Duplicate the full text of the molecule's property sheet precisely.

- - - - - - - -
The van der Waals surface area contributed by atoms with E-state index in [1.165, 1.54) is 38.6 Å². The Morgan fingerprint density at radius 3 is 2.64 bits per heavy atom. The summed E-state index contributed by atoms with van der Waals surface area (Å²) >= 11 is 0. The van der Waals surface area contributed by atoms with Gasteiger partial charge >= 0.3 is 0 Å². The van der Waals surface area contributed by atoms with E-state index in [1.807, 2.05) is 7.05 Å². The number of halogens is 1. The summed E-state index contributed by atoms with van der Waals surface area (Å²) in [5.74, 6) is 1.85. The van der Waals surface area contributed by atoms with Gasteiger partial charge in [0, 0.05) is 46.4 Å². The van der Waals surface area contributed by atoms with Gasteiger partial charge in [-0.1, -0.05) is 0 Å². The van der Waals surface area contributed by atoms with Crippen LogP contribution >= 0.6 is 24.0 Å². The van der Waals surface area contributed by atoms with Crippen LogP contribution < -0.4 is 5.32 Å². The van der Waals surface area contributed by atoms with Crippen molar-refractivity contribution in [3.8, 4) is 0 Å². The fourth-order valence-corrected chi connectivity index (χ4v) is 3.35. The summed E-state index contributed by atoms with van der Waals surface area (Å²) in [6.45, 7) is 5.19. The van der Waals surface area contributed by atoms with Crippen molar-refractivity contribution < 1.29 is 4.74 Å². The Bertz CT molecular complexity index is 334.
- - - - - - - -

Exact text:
The van der Waals surface area contributed by atoms with E-state index in [1.165, 1.54) is 38.6 Å². The Morgan fingerprint density at radius 3 is 2.64 bits per heavy atom. The summed E-state index contributed by atoms with van der Waals surface area (Å²) >= 11 is 0. The van der Waals surface area contributed by atoms with Gasteiger partial charge >= 0.3 is 0 Å². The van der Waals surface area contributed by atoms with E-state index in [1.807, 2.05) is 7.05 Å². The number of halogens is 1. The summed E-state index contributed by atoms with van der Waals surface area (Å²) in [5.74, 6) is 1.85. The van der Waals surface area contributed by atoms with Gasteiger partial charge in [0, 0.05) is 46.4 Å². The van der Waals surface area contributed by atoms with Gasteiger partial charge in [-0.1, -0.05) is 0 Å². The van der Waals surface area contributed by atoms with Crippen LogP contribution >= 0.6 is 24.0 Å². The van der Waals surface area contributed by atoms with Crippen LogP contribution < -0.4 is 5.32 Å². The van der Waals surface area contributed by atoms with Crippen molar-refractivity contribution in [3.8, 4) is 0 Å². The fourth-order valence-corrected chi connectivity index (χ4v) is 3.35. The summed E-state index contributed by atoms with van der Waals surface area (Å²) in [6.45, 7) is 5.19. The van der Waals surface area contributed by atoms with Crippen molar-refractivity contribution < 1.29 is 4.74 Å². The Bertz CT molecular complexity index is 334.